LISTEN: How to preserve your piece of Waterloo's corduroy road

Some in Waterloo region now have a piece of the corduroy road in their personal collections, but may not understand how to care for it. Lloy Osburn, a private conservator in Guelph, explains what collectors need to do to preserve the wood.

Members of the public were able to get their hands on pieces of the log road

People like Angelica Fox flocked to the Region of Waterloo's Erb Street landfill Friday morning, hoping to secure a piece of the historic corduroy road that was uncovered in uptown Waterloo this past March. (Gary Graves/CBC)

Some residents got their hands on a piece of history, literally, after picking up a segment of the corduroy road that was discovered under King Street in Waterloo during LRT construction.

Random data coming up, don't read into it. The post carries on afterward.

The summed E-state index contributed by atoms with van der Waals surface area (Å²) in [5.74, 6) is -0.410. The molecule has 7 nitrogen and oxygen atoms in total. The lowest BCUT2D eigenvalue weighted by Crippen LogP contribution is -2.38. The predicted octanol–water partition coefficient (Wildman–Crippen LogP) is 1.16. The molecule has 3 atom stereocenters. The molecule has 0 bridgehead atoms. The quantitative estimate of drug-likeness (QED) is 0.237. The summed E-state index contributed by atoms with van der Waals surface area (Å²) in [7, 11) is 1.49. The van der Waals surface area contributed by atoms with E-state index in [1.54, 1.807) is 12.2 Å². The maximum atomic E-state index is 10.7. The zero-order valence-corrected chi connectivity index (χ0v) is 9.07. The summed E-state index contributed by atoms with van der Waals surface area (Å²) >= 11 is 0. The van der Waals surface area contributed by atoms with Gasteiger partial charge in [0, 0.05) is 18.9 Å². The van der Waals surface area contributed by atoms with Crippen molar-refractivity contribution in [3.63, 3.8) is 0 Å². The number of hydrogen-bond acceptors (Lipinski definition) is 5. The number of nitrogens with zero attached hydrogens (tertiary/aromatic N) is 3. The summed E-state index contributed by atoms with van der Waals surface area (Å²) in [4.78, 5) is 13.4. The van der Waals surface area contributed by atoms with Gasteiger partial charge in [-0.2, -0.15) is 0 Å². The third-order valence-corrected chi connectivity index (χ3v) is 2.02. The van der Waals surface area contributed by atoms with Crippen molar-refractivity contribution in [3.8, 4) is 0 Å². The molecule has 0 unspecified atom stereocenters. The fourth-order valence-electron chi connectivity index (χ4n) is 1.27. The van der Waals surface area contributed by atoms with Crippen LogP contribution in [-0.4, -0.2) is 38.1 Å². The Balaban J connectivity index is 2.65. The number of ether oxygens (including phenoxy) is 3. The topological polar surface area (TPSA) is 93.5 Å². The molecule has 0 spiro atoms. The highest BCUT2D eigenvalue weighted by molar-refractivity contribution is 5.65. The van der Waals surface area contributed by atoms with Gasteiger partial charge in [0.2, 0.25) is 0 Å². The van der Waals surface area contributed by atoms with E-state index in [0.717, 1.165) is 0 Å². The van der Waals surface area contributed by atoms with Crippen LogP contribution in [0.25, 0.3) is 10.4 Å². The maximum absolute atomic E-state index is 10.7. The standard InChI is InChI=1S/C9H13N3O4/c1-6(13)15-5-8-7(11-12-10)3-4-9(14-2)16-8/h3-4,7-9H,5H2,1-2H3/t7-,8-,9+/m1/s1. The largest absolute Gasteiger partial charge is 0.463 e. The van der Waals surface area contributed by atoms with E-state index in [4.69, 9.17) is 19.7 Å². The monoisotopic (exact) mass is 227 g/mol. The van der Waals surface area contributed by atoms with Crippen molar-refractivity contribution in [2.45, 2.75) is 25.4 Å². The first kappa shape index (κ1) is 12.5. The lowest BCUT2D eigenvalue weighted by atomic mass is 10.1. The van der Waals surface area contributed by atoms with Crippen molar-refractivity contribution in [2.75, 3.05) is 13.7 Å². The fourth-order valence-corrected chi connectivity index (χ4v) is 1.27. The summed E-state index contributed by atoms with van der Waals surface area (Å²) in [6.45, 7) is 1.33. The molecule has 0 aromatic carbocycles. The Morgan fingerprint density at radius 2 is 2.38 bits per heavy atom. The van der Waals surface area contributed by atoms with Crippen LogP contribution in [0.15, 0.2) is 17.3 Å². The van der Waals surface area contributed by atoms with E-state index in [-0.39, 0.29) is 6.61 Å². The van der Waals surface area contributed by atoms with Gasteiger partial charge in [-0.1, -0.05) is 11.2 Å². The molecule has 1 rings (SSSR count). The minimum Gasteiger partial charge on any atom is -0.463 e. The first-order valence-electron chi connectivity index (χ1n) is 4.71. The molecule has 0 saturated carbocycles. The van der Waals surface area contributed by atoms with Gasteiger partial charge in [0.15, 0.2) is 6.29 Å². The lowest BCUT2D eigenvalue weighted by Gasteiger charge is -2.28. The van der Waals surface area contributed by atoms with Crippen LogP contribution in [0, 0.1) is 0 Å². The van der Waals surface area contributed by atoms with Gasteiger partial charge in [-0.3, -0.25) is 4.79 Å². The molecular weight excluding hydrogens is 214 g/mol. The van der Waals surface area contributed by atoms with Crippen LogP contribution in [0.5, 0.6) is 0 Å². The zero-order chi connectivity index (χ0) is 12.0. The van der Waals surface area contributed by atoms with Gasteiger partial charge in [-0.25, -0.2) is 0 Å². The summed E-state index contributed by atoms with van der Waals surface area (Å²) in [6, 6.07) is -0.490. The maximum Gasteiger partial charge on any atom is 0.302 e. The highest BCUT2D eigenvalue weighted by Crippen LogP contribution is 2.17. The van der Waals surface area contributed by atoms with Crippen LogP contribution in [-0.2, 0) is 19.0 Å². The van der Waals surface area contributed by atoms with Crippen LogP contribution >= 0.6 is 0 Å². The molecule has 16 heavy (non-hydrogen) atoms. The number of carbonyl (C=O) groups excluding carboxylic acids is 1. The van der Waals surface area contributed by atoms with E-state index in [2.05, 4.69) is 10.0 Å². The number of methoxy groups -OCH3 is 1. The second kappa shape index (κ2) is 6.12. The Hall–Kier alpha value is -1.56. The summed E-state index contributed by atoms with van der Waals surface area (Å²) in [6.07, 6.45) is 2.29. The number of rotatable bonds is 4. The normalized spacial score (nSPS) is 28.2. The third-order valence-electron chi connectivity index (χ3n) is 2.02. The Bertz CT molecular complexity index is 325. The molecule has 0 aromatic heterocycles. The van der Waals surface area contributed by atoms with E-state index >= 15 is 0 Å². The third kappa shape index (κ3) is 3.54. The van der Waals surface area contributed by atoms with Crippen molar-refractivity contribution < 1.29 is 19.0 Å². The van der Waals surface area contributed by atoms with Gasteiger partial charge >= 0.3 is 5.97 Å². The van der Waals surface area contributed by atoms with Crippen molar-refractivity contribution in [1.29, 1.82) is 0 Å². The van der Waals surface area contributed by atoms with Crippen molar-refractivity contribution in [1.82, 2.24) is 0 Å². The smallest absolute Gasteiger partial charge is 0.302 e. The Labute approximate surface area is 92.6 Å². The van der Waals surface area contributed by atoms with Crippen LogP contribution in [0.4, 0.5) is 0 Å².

In March, workers discovered the old road made of wood logs that dates back to between the late 1790s and 1816. Those logs had to be dug up for LRT construction to continue.

Now those who have a piece of the road in their collection might be wondering how exactly they should care for it.

Loy Osburn is a private conservator in Guelph and explained to CBC News' Max Leighton what collectors should do next.

A corduroy road was discovered underneath King Street in uptown Waterloo during LRT construction. The road has been removed so construction can continue. (Kate Bueckert/CBC News)

with files from Max Leighton


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